Judge Orders Brady Lawsuit To Be Heard In N.Y. Fisher To Discuss L.A. Situation With Rams Players Kraft Finds His Inner Maverick Over Deflategate Platini Confirms Candidacy For FIFA President Dolphins Rookie Parker Racking Up Endorsements San Diego Pitches Chargers Plan To NFL Cardinals Praised For Hiring Female Coach Kraft Blasts NFL For Handling Of Brady Suspension Brady's Marketability Likely To Stay Intact Packers Go Retro For New Alternate Uniforms
SBD/July 10, 2014/Leagues and Governing Bodies
Analysis: Revised Concussion Settlement An Important Step To Maintaining NFL's Prosperity
Published July 10, 2014
OWNERS FEEL FORTUNATE: ESPN's Ed Werder said NFL owners "feel fortunate that they were able to resolve what was the most fearsome litigation pending against the league" and that they were "able to do it without going through the discovery phase that might have provided NFL players a significant amount of information about what doctors knew and when they knew it about the long-term effects of these injuries and, for the most part, these settlements are going to be protected and paid for by the insurance companies." ESPN's James Walker said the key was the owners not having to go through the "discovery phase, that was really the Pandora's box" for the NFL ("NFL Insiders," ESPN2, 7/8).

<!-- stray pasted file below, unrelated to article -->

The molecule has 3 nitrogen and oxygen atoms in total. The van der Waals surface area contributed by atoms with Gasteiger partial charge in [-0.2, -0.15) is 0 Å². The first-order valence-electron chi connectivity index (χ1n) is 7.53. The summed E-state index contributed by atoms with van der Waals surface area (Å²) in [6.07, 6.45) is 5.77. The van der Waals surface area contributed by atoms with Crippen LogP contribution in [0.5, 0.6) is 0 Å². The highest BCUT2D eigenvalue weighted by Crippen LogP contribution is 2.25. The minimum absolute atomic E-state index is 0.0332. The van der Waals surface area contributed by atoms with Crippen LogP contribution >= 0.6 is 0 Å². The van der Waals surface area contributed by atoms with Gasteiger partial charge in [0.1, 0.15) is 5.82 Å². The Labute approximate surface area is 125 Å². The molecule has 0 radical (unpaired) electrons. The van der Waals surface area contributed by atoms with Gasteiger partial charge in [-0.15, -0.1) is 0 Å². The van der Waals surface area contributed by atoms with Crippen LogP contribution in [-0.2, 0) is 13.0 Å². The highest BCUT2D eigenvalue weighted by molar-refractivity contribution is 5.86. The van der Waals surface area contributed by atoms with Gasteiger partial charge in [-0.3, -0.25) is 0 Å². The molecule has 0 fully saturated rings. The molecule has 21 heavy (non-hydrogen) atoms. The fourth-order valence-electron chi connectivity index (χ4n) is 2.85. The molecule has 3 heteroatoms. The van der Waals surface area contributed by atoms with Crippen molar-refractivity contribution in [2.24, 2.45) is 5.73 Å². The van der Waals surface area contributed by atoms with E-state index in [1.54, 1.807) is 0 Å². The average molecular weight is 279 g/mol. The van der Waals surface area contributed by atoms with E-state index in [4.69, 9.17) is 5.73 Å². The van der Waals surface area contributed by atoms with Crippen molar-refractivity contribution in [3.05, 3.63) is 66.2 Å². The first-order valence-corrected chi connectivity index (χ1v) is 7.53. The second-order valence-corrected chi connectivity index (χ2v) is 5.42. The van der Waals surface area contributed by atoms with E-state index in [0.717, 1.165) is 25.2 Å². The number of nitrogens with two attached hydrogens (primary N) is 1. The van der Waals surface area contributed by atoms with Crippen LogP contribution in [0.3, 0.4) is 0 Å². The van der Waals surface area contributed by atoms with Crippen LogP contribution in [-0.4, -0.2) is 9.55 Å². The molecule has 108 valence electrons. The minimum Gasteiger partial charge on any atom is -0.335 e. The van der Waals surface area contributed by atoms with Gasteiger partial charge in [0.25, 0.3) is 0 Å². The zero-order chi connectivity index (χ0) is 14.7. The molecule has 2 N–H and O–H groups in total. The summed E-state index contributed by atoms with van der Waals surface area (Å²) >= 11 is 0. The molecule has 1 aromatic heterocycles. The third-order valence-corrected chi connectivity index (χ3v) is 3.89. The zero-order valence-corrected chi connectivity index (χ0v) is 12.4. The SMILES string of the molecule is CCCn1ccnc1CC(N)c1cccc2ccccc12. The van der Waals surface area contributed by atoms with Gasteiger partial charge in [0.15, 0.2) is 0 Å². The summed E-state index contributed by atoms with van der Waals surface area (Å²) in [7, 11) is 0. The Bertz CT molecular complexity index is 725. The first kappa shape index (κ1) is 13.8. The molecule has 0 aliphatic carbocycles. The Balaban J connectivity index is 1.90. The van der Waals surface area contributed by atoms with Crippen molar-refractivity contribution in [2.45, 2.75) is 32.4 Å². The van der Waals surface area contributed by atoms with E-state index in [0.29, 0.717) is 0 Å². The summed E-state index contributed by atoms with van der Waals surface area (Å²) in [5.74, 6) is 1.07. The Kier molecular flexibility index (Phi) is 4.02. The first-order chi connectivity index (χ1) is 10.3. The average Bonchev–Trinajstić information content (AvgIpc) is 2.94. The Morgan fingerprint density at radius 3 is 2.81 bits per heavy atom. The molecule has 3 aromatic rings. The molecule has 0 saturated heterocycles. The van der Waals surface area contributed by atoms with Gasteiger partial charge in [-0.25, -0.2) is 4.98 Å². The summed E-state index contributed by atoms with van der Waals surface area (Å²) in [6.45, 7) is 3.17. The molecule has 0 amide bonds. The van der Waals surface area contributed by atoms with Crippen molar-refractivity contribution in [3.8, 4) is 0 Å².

A FAIR DEAL? ESPN's Tony Kornheiser noted perhaps the "most controversial aspect of this settlement ... is that if you want to claim money for having died from the brain disease CTE, you better have already died." Kornheiser: "Nobody who dies as a result of CTE from now on will be compensated." ESPN's Michael Wilbon added it "just seems to me to be unconscionable on some level." However, if the case is made that the compensation "goes to people in the stages before you get to death, then maybe that is well served." Kornheiser wondered why the players agreed to the settlement, as it "seems on the face of it totally unfair." He said, "We all believe that there is a connection between football and this disease." Kornheiser added, "One reasonable answer would be that there are other diseases perhaps on the way to CTE and you can get compensated for them in the now" ("PTI," ESPN, 7/8).